Summer is the perfect time to forget about time. Easier said than done, I agree. What might help a little is wearing a watch that does away with traditional hands or a relentlessly exact digital display. That’s why I present you a Coffee Corner Watch Talk with outer-worldly Trilobe and HYT creations. And if those are a bit too alien for your liking, why not check out the disco balls — sorry, squares — that Glashütte Original has constructed? Have a coffee, a look at the watches, and a watch talk to kick off the week.

Watches with hands and digital displays seem to have this sense of urgency in telling you the exact time. Maybe that’s not something you’re looking for during a lazy summer. The hotter months of the year are the ideal time for unwinding, slowing down, and resetting. For die-hard watch fans, however, not wearing a watch is perhaps not a viable option. Luckily, there are watches that will whisper the time or even disguise it in some sort of visual poem. Take, for example, the Trilobe Nuit Fantastique Secret that I’m wearing while enjoying an espresso made with Kimbo beans (Sofia, our in-house Italian, has recommended Kimbo for the Jura in the Fratello HQ coffee corner.


Outer-worldly watch talk about the Trilobe Nuit Fantastique Secret

RJ is a big fan of Trilobe, so you can expect a full hands-on review pretty soon. I wanted to find out where his fascination comes from, so I snatched the watch from his desk to take it for a coffee. I will keep this short and sweet when it comes to specifications, but the concept got me thinking. What the titanium Trilobe Nuit Fantastique Secret does is indicate a date, a place, and a time of the customer’s choosing. And on the basis of that, Trilobe creates a dial with the position of the stars for this place and this precise moment. The whole process takes six months and sets you back €12,500.

A kiss under the stars

The “frozen” starry sky on the dial of the Nuit Fantastique Secret could be the sky above your head when you came into this world. But since I’m a romantic soul, I would prefer the celestial sky as it appeared above me and the love of my life when we first kissed — aww, that’s so sweet…

You can patiently wait for RJ to review the Nuit Fantastique Secret extensively or have a quick peek at Trilobe’s official website right now.

Coffee corner watch talk

The HYT Moon Runner White Neon and its outer-worldly glow

A watch inspired by a moonphase model from the 1950s — a description that has nothing to do with the HYT Moon Runner White Neon. No, instead, I can imagine this watch sprung to life in a vision of black holes, neutron stars, and pulsars in the mind of Davide Cerrato. He’s the CEO and creative director of HYT, and he wanted to create a watch that shines both by day and by night. The result is a ghostly version of the Moon Runner Supernova Blue. The Moon Runner White Neon has a 48mm Hydro Carbon and Tec Light case with a sapphire crystal dome and contrasting dial to guarantee optimal visual pleasure. A truly remarkable aspect is the black fluid inside the capillary tube that shows the retrograde hours. Yes, this is a hydro-mechanical watch.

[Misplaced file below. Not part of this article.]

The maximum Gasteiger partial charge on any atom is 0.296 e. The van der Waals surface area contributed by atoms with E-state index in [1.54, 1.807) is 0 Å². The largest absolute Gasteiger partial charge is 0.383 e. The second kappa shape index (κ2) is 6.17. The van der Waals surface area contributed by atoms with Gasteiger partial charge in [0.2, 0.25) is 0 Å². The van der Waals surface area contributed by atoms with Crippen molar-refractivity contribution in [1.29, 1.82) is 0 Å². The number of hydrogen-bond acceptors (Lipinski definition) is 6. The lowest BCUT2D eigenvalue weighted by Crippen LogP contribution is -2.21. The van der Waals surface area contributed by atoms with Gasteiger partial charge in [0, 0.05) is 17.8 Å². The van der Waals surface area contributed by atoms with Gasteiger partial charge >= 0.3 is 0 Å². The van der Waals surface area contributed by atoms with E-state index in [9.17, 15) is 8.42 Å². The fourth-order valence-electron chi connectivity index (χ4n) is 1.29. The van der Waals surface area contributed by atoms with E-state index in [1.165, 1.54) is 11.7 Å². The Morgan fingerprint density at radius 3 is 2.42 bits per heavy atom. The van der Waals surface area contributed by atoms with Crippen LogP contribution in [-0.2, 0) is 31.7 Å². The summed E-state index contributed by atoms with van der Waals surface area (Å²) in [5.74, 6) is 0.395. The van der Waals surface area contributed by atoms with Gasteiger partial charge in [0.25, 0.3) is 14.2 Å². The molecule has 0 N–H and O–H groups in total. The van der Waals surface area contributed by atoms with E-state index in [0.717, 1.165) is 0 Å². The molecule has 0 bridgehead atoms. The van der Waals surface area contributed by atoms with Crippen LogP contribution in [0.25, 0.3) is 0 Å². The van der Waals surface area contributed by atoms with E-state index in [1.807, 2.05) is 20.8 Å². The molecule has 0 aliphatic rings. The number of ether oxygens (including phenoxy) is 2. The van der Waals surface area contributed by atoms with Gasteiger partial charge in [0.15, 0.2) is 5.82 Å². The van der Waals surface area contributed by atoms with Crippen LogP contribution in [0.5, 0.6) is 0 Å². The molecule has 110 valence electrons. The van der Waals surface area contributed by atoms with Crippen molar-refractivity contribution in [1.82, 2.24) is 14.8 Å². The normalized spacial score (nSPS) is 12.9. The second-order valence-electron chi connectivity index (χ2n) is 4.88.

A rare sight in the coffee corner

The 601-MO caliber, a mechanical hand-wound movement, gives the Moon Runner White Neon its 72-hour power reserve. But honestly, details like that seem mundane with the ginormous, levitating 3D moon in the center of the dial. If you can take your eyes off of it, you will also find the circular display on which the satellite minute hand runs. The Moon Runner White Neon, unlike its inspirational satellite that orbits us, is an incredibly rare sight. The watch is a limited edition of just 10 pieces and carries a price of CHF 130,000.

You can find out more about the Moon Runner White Neon on the official HYT website.

The disco-dancing Glashütte Original Seventies Chronograph Panorama Date

When you see the “Vibing Orange” and “Disco Blue” dial variations of the two new Seventies Chronograph Panorama Date models, you might think that disco finally made its way to Glashütte. Disco is, of course, according to Oxford Languages, “a style of pop music intended mainly for dancing to, typically soul-influenced and melodic with a regular bass beat, popular particularly in the late 1970s”. The colors of disco were/are the obvious shades of orange, yellow, pink, and green, but shades of purple and blue sing and shout “disco!” as well.

I Feel Love

It’s possible that the “Vibing Orange” and “Disco Blue” versions of the Seventies Chronograph Panorama Date were created while Donna Summer’s I Feel Love was blasting out of the speakers at the “GO” manufacture. These two limited editions have a provoking 40 × 40mm case design and equally striking dial colors. These watches are anything but bland, and that’s a good thing. Just like disco once did, these watches will have you picking one of two completely opposite sides. How do you feel about a thumping, four-on-the-flour disco beat? Let me answer my own question by saying that I like the 1979 single Death Disco from Public Image Ltd.

The two new flyback chronographs with recognizable Panorama Date are equipped with the in-house Calibre 37-02 with 70 hours of power reserve. Both models are limited editions of only 100 pieces, and prices start at €14,200 for the version on leather strap. Learn more about Glashütte Original here.


Watch talk and a book tip

In case you’re wondering what I’m reading in the pictures, it’s the photo book The Mullet Atlas: The Hague by photographers Daniel Heikens and Rein Langeveld and designer Joost Nijhuis. If not inspirational, it’s definitely entertaining. Anyway, time to play some (disco) music to go with your coffee. Here’s a thematic coffee music playlist to get your watch week underway. Enjoy, and see you next Monday!

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